There’s a wonderful little thing called material culture out there in the wide, wide world. It refers to objects created by mankind that can reflect the ideas associated with that culture. For instance, an archeologist can tell a lot about a people by looking through their trash heap: what they eat or don’t eat, things they don’t value or do value, even their practices, beliefs, or how they hold things in worth or not. Art museums use the term material culture quite a bit, since they are after all in the business of deducing what paintings, sculptures, or memorabilia deserve pedestal space.
Material culture is an interesting thing to contemplate in today’s world of overflowing trash receptacles. Some of us (or you, rather) may regularly go through your closets and throw things out because they aren’t worth the space. Such a valuation would devastate someone from a different place and time—or even just a different side of town. You see, you can tell a lot about a person from their trash heap. (This is actually how the aliens are going to take us over—they will learn to control our lives by discovering our desires and values one midden heap at a time...)
Then there are the things that a person just can’t get rid of. I’d like to choose ten (scratch that—eleven) objects in my house that I like a lot. These things may be a bit odd sounding as they’re things I’ve considered throwing out several times, but I just can’t seem to do it in the end. Whether they are telling of me and mine remains to be seen. It’s an experiment. Let’s see what happens:
1. My paternal grandmother’s old sweater has 1 inch brown buttons up the front. It is made of cream yarn and is amazingly warm. It is also ragged and I am embarrassed to wear it out of the house. Despite this, I wear it every day. (I just change before I leave).
2. I have a collection of textile and leather upholstery samples that I got off my brother when he worked for a design firm. I take them out of their little drawer and touch them, swearing to make something wonderful from them someday.
3. I like sparkly things like glass beads. I also have a drawer full of these. Luckily, they’ve turned out to be a great little toy for Eva. She doesn’t eat them (much) and I pull them out whenever I just can’t take motherhood anymore.
4. On his mission, my husband was given a cloth bag filled with corn that can be microwaved over and over again. I use this several times a day to warm up my feet.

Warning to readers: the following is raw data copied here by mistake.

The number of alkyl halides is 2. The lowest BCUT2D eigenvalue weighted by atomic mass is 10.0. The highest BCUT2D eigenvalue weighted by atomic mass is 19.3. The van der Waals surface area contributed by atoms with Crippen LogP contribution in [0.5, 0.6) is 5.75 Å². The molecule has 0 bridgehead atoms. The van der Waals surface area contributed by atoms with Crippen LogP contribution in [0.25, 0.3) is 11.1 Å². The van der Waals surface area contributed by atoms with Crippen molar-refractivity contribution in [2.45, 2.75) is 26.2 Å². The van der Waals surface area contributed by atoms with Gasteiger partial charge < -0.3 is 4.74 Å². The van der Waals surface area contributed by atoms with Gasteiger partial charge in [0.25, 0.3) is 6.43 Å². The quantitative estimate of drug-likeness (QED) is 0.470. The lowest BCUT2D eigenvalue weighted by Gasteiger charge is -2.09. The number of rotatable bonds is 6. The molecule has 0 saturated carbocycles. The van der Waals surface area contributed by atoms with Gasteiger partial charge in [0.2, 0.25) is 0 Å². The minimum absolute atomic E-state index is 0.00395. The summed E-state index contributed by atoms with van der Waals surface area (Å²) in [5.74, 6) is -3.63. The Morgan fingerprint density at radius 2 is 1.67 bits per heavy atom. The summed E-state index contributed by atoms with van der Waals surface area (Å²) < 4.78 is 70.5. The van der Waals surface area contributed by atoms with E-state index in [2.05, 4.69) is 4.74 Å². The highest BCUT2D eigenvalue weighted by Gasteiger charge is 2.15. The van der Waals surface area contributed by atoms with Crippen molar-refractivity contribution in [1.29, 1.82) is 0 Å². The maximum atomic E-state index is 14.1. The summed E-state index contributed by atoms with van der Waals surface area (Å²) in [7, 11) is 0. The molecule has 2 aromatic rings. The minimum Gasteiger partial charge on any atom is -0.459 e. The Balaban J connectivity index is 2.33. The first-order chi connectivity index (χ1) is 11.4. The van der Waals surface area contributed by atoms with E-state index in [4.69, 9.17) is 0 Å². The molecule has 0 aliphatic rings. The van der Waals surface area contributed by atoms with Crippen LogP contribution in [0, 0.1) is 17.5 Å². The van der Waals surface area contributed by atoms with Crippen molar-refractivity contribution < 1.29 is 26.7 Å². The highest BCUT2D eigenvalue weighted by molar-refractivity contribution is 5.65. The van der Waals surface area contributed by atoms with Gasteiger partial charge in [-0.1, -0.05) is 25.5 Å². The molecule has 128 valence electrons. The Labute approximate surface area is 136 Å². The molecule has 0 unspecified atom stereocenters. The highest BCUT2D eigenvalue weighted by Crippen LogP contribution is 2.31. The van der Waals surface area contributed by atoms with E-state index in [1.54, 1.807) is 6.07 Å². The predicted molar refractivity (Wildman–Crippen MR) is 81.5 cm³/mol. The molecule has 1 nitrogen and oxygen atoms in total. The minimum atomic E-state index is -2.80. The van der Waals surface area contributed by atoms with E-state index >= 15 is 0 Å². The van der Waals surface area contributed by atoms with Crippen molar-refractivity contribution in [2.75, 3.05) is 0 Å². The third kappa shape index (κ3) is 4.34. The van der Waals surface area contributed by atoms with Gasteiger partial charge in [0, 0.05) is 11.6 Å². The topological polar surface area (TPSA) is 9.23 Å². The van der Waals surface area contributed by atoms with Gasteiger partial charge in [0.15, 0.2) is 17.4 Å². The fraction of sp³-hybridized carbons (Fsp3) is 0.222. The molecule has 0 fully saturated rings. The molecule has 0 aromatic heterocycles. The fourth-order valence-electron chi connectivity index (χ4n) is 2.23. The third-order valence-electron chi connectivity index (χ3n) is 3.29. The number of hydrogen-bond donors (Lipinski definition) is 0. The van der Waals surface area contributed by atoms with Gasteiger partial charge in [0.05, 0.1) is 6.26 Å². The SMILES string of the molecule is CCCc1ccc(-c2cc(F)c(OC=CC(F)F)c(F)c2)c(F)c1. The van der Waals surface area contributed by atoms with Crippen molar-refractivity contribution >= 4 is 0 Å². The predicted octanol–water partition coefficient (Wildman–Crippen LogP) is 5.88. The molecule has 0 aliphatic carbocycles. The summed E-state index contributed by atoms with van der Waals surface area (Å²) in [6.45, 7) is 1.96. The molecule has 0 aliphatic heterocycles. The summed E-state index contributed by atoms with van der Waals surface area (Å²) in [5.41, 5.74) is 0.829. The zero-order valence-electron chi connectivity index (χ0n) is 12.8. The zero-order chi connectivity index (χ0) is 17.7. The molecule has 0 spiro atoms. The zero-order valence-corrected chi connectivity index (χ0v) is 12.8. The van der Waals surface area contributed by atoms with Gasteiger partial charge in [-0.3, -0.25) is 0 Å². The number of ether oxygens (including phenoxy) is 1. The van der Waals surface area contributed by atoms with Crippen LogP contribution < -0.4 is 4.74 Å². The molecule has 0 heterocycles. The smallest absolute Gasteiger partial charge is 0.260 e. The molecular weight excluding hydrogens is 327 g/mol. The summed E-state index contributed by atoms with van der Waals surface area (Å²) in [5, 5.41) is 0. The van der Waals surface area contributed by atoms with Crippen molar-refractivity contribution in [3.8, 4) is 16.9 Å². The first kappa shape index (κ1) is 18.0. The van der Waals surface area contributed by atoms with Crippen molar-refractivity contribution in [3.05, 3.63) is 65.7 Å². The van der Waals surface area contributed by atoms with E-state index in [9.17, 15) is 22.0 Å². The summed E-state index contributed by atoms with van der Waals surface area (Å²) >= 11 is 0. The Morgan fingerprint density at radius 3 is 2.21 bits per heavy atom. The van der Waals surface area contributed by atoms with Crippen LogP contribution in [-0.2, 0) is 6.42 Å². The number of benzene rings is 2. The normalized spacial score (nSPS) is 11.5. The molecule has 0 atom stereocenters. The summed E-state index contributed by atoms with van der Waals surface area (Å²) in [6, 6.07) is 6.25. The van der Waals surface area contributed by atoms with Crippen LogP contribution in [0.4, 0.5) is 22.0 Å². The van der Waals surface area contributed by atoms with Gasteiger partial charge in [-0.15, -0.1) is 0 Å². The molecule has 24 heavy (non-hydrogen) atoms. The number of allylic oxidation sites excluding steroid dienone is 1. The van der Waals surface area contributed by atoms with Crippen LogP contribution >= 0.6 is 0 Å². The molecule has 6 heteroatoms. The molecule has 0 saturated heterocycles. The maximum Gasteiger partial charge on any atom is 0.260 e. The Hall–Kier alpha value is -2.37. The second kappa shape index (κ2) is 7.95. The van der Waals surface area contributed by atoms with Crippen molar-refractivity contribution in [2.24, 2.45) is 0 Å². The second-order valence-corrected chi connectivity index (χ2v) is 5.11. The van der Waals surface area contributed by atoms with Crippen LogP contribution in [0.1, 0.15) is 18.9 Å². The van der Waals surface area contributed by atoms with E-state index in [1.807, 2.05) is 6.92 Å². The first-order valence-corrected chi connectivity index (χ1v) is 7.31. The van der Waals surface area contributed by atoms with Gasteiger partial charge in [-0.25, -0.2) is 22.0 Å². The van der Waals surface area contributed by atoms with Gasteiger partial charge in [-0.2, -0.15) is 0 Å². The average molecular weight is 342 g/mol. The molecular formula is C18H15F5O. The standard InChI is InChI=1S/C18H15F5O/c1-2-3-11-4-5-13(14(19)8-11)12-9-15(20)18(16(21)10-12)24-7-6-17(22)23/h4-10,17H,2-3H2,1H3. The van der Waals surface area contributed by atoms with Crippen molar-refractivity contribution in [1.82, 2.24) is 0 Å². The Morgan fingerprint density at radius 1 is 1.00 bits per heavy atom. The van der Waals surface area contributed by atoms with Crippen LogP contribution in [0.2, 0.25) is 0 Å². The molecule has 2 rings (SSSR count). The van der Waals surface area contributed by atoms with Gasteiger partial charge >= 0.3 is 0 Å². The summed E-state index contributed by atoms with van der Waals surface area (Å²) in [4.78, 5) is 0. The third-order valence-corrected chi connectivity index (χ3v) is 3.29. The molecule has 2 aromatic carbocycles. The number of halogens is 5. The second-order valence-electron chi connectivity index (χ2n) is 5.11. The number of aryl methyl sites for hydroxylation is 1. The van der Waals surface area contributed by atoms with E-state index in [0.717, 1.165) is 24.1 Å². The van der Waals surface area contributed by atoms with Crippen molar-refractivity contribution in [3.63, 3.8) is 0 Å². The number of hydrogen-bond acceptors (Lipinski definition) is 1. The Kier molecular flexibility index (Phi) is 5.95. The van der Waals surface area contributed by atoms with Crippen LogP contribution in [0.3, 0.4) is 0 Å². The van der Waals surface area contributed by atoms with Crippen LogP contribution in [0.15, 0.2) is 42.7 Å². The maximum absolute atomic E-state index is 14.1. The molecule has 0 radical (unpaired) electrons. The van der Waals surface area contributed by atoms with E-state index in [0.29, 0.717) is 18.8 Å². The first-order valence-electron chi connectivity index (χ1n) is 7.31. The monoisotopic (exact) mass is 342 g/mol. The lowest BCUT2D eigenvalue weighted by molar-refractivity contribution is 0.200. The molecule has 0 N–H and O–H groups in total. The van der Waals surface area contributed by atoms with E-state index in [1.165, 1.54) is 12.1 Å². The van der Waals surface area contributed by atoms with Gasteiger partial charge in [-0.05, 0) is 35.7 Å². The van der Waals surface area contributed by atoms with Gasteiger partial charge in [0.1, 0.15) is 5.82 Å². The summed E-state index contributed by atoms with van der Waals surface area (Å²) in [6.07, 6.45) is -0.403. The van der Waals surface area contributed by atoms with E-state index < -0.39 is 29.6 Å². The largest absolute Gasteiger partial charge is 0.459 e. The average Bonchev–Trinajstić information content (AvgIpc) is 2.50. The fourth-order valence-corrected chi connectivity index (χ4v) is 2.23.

5. I collect huge blank canvases, and other art supplies. Sometimes I am actually sad to see paint go on these white behemoths. Their blank faces have kept me company for so long…
6. I cherish my new pasta maker/roller thingy. It is even better than the popsicle molds that I’ve used once.
7. I love my 10 year old Graphis magazines as well as a dry little book on Typography that I got back in my design days.
8. Also, I must speak of my other books: art history text books, a little brown volume of Lady of the Lake by Walter Scott, and an anthology of education books (meant to help elementary teachers) from sometime in the middle of the century that used to belong to my other grandmother. Also, I like blank sketchbooks and journals/notebooks.
9. In college, my friend Bre leant/gave me a retro sweater that her dad used to wear, presumably in his younger and cooler early Van Halen days. I love it so much.
10. Scarves, headbands, and other silky things that I never wear because they don’t match any of my clothes.
11. My recorder. I can play a mean Christmas song on that thing—and by ear too.
Finally, as I look over my truncated list of things I just can’t get rid of, I begin to see several patterns emerging. First, I bask in warmth often. Second, I am a dreamer who collects things that have potential but rarely get used. Also, I am a tactile person. I could take one of those online quizzes, maybe one called “Which mythological creature are you?” My answer: Pan perhaps. All I’m good for is lolling about in a warm woolen sweater while I taste grapes (or pasta) and enjoy the arts, perhaps occasionally playing on my proverbial pipes.